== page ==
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Trump dodged a wide range of questions as Biden struggled on stage

Trump dodged a wide range of questions as Biden struggled on stage

CNN moderator Dana Bash wanted to know how Donald Trump would fight climate change. Trump has questioned its existence for decades, both in business and as president, despite abundant scientific evidence to the contrary.

But Trump had a few other things on his mind.

“Well, let me just go back to what he said about the police, how close the police are to him,” Trump said in reference to President Biden—before talking about how many police groups had supported him; how the Trump administration passed an economic development package called opportunity zones; how his administration passed a criminal justice reform package; how “millions of people are flooding into our country”; and how Biden was losing support among Black and Hispanic voters, among other things.

So Bash tried again — 82 seconds later — to find out what Trump would do, if anything, to reduce the effects of climate change if he wins the presidency in 2024.

“So I want absolutely spotless clean water and I want absolutely clean air, and we had that. We had H2O. We had the best numbers ever,” he said off-key, quickly wrapping up his answer.

Much of the focus of Thursday’s debate was on Biden’s confusing, meandering answers, and the resulting panic his poor performance caused among Democratic officeholders, donors and operatives. The consensus among most Republicans and Democrats was that Trump was the clear winner of the first debate of 2024.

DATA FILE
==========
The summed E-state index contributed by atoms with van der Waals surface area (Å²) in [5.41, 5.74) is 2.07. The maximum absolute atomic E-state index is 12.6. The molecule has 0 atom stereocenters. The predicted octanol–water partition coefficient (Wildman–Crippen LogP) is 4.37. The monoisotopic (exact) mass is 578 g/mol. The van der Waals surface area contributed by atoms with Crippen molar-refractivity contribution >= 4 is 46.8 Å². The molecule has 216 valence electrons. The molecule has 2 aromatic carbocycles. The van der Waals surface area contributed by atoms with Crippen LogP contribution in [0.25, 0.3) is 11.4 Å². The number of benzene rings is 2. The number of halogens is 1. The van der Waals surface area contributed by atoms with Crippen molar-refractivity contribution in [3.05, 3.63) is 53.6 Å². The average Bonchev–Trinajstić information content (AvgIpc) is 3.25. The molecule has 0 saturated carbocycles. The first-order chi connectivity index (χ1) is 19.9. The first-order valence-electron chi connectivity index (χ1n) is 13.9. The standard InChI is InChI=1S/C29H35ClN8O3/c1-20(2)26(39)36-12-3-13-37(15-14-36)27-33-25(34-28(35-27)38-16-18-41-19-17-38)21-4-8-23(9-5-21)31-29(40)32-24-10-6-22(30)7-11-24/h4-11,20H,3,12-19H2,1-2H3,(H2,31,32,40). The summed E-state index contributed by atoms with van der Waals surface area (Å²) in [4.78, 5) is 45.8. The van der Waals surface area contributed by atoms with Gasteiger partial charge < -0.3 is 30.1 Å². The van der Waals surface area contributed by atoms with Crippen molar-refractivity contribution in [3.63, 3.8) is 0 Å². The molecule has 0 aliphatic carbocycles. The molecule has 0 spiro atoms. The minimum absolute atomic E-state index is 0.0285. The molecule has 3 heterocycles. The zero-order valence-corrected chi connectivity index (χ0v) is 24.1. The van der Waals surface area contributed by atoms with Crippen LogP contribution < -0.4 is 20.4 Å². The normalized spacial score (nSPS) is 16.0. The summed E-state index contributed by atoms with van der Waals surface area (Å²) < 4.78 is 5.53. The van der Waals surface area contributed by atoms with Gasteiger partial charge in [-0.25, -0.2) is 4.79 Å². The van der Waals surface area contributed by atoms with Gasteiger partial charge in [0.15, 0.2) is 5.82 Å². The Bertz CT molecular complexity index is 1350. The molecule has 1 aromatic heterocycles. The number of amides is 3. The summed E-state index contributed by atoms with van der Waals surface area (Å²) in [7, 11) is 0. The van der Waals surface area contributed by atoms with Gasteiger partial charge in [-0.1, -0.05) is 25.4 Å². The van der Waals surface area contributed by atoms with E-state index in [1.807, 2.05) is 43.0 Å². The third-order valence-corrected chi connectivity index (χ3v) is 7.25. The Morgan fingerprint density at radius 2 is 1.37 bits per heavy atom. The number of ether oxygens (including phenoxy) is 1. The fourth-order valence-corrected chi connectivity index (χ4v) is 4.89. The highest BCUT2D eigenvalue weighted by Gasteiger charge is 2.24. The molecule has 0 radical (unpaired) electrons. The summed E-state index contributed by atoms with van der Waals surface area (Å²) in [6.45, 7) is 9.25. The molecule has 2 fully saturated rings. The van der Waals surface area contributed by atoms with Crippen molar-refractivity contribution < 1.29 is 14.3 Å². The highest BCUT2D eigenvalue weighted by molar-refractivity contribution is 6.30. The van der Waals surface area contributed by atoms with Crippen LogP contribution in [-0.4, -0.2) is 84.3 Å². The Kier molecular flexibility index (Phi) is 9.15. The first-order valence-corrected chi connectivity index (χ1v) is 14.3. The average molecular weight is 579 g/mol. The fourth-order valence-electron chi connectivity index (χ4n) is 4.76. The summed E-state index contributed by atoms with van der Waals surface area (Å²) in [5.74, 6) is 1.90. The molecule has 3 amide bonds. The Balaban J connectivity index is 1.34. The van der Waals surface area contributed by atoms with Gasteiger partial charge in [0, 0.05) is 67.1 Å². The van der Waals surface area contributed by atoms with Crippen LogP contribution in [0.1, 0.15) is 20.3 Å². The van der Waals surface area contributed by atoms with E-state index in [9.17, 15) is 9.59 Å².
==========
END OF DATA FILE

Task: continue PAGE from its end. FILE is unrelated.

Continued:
As for Trump, however, he repeatedly dodged topics he wasn’t interested in, on the advice of advisers who encouraged him to shift the conversation to friendlier territory, such as immigration and the economy. It underscored the challenge of interviewing Trump — who often says whatever he wants, regardless of the question, and bombards interviewers with lengthy answers that include numerous topic changes and falsehoods.

When asked on Friday whether Trump would discuss any of the topics he avoided on Thursday, his campaign issued a statement saying no.

“President Donald J. Trump delivered a dominant debate performance, focusing on key issues like the economy, rising costs and Biden’s border carnage,” Trump spokesperson Danielle Alvarez said. “President Trump’s debate performance was not only a masterclass, but also a devastating blow that reinforced Joe Biden’s weakness, failure and dishonesty.”